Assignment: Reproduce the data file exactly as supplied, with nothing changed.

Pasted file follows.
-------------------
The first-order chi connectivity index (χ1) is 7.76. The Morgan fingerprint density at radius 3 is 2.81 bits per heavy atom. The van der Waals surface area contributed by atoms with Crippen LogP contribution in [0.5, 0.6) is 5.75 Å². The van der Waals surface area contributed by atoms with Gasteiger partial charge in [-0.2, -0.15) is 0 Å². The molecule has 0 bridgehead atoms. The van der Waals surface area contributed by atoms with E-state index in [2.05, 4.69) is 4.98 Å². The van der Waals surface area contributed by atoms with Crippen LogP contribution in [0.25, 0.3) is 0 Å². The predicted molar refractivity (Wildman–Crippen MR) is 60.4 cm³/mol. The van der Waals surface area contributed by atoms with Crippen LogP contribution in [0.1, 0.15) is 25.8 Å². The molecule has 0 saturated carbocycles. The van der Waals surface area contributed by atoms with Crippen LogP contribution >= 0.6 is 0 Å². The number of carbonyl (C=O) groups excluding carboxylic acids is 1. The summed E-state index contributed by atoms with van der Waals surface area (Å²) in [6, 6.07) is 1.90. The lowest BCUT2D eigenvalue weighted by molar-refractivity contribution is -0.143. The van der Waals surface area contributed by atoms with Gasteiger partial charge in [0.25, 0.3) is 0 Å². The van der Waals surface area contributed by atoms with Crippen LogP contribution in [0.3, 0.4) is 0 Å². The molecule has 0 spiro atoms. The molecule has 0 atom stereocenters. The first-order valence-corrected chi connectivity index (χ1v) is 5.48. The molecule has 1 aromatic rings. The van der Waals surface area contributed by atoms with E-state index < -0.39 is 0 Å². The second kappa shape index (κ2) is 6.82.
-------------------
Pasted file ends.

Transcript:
The first-order chi connectivity index (χ1) is 7.76. The Morgan fingerprint density at radius 3 is 2.81 bits per heavy atom. The van der Waals surface area contributed by atoms with Crippen LogP contribution in [0.5, 0.6) is 5.75 Å². The van der Waals surface area contributed by atoms with Gasteiger partial charge in [-0.2, -0.15) is 0 Å². The molecule has 0 bridgehead atoms. The van der Waals surface area contributed by atoms with E-state index in [2.05, 4.69) is 4.98 Å². The van der Waals surface area contributed by atoms with Crippen LogP contribution in [0.25, 0.3) is 0 Å². The predicted molar refractivity (Wildman–Crippen MR) is 60.4 cm³/mol. The van der Waals surface area contributed by atoms with Crippen LogP contribution in [0.1, 0.15) is 25.8 Å². The molecule has 0 saturated carbocycles. The van der Waals surface area contributed by atoms with Crippen LogP contribution >= 0.6 is 0 Å². The number of carbonyl (C=O) groups excluding carboxylic acids is 1. The summed E-state index contributed by atoms with van der Waals surface area (Å²) in [6, 6.07) is 1.90. The lowest BCUT2D eigenvalue weighted by molar-refractivity contribution is -0.143. The van der Waals surface area contributed by atoms with Gasteiger partial charge in [0.25, 0.3) is 0 Å². The van der Waals surface area contributed by atoms with Crippen LogP contribution in [0.3, 0.4) is 0 Å². The molecule has 0 spiro atoms. The molecule has 0 atom stereocenters. The first-order valence-corrected chi connectivity index (χ1v) is 5.48. The molecule has 1 aromatic rings. The van der Waals surface area contributed by atoms with E-state index < -0.39 is 0 Å². The second kappa shape index (κ2) is 6.82.